June: As Indigenous peoples, being filmed or being represented in the world can sometimes be a challenging experience, because of the history of misrepresentation. I totally understand that you’re not supposed to control how you’re represented in the media. But it is nice to have a safe place where you can share your Indigenous story on the climate crisis and know you’re going to have agency over how you’re represented. I knew that you were down with that. It’s like how you say, “I don’t take photos, I make photos,” or, “I don’t shoot with my camera. I go and I make art” — all the language that you use to decolonize photography and videography.

Rivas: Tell me a little bit about your academic path. I’ve always been so inspired by that because I’m not an academic at all. How does that inspire you in your life right now? 

June: I’m in the middle of a doctoral program. I’m sort of getting into the meat of writing technical papers on pre-Colombian Indigenous food systems and how those are so connected to regional ecosystems management. You know, we didn’t used to have these little plots of food. It was like the Earth was our garden. The Earth was our farm. And we tended it in the same way a farmer would tend an acre, but we tended whole mountain ranges. 

One of my papers was about Indigenous burning practices and controlled burns. Fire kept the cycles flowing on this continent for thousands of years. Every region of this continent was burned routinely — you bring all that debris into ash, which fertilizes the soil. Now they’re talking about biochar like it’s this new technology. We’ve been doing that for thousands of years. 

So that’s my fire paper. My water paper was about Indigenous fisheries. I took six case studies, and one was the Chesapeake Bay, where Algonquin peoples oversaw an oyster fishery for 10,000 years.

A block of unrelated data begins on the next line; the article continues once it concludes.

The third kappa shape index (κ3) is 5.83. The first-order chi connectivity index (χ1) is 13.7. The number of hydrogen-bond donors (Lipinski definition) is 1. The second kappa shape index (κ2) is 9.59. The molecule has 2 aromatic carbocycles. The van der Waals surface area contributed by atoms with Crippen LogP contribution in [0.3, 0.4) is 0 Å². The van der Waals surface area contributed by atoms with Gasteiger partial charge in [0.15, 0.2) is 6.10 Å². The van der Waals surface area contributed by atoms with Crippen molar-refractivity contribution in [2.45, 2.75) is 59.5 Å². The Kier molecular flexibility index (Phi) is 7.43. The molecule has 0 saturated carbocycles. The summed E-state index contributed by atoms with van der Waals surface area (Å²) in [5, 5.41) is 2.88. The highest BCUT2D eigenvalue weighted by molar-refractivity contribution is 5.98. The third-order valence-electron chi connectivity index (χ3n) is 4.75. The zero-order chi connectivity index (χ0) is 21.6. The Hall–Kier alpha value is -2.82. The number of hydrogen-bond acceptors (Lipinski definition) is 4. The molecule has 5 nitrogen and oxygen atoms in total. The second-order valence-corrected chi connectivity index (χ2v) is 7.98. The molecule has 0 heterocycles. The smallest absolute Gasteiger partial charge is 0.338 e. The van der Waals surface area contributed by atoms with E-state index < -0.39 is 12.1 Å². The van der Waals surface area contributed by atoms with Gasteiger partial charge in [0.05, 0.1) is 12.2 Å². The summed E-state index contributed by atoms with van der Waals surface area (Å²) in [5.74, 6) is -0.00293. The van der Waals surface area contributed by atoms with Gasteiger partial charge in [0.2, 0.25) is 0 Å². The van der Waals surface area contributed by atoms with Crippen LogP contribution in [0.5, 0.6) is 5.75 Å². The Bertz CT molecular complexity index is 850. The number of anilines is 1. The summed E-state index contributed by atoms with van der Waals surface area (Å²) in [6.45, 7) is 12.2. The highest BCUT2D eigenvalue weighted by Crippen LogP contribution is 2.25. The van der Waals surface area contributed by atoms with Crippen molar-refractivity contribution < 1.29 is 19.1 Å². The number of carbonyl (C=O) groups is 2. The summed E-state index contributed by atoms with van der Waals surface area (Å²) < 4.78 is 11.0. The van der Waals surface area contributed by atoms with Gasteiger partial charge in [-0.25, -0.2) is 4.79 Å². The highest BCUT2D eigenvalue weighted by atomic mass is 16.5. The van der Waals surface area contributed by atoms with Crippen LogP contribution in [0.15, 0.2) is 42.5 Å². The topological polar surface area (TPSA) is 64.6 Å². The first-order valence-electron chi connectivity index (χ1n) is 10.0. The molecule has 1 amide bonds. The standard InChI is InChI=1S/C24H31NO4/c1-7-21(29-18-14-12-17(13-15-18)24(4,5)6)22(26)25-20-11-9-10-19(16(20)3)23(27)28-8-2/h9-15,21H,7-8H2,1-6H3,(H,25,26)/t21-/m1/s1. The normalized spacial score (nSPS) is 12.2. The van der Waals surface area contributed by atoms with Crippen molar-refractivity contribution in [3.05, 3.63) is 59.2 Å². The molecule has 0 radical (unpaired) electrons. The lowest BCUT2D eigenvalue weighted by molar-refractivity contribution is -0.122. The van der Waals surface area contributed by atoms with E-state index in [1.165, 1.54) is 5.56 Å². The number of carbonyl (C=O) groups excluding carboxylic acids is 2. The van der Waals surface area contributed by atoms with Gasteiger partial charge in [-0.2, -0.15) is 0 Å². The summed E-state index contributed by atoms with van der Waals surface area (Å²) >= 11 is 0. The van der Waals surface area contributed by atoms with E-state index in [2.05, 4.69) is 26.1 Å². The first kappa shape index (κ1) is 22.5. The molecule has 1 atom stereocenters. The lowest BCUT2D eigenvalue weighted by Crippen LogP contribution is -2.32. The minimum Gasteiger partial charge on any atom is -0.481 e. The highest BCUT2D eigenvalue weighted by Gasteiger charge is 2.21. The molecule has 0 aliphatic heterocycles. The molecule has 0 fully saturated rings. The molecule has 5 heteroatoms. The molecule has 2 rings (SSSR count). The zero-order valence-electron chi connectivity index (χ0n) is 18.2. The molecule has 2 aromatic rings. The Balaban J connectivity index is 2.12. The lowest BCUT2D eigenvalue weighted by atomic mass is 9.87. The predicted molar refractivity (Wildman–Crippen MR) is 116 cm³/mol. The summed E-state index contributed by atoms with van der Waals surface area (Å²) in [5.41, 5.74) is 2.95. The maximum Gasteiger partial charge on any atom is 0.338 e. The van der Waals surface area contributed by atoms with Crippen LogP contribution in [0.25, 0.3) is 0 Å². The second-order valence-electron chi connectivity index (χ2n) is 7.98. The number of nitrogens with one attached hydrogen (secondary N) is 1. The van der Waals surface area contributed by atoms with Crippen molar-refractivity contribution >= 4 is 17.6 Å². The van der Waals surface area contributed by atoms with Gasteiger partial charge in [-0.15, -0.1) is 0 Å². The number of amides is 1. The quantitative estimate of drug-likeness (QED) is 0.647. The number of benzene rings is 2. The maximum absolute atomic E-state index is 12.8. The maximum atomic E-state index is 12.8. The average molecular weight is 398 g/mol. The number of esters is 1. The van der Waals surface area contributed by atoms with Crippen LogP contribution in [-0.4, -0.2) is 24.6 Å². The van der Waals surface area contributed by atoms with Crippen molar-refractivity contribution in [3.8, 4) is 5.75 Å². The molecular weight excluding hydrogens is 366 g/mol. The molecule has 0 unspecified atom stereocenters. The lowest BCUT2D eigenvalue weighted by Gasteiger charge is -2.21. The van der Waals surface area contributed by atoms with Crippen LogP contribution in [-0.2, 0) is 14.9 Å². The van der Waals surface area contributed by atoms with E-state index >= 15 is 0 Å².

Rivas: That’s insane.

June: Yeah! America’s been eating oysters out of the Chesapeake for 300 years, and the oyster population has pretty much collapsed. But by looking at the archeological record, we can see that these oyster shells not only persisted for 10,000 years but got bigger over time — meaning that ancestors sustainably harvested oysters, and actually grew them for 10,000 years. And each of these six case studies of Indigenous fisheries were all at least 6,000 years old, where they were harvesting the same species from the same locale for over 6,000 years straight. If that’s not sustainability, I don’t know what it is. 

I’m obviously nerding out on this quite a bit. I did the fire, the water, now I’m doing the Earth, all focused on Indigenous soil management.

Rivas: As you talk about these studies that you’re doing, I can’t stop thinking about how that would be a beautiful documentary. How you’re going to these different places — so you’re doing fire, water, Earth, and then air?

June: You know, I haven’t thought about air. I was like, what is the air? Is it the cultural knowledge? But now I’m realizing the air is climate — and how all of this connects to climate. 

Rivas: I’m a visual person. So as you’re talking about all these scientific things, that’s translated to me in images. And I think that’s important, for people to see themselves in these stories. 

In the film, you said something that just blew my mind completely, which was that we’re planting seeds for people we will never meet. That stuck with me, and it has been running my life, really, in a lot of ways. Tell me a little bit about that. 

June: Right now, we’re thinking about the next fiscal quarter. Or maybe the next five years. I’m guilty of that, too. I was indoctrinated in this culture. You don’t really think, “How are we, as a national community, going to work together to make sure that our great, great, great, great, great, great grandchildren have a wonderful life?” I’m trying to have that run my life, too.

Let’s make sure we pass on to our children what works — which is honoring women, honoring water, honoring biodiversity, and honoring humility as the highest technology that we as human beings can ever possess. 

And by the way, anything smart I say, I’m just plagiarizing my elders. Everything I’m sharing is my elders’ wisdom, so I’ve got to give a shout-out to them.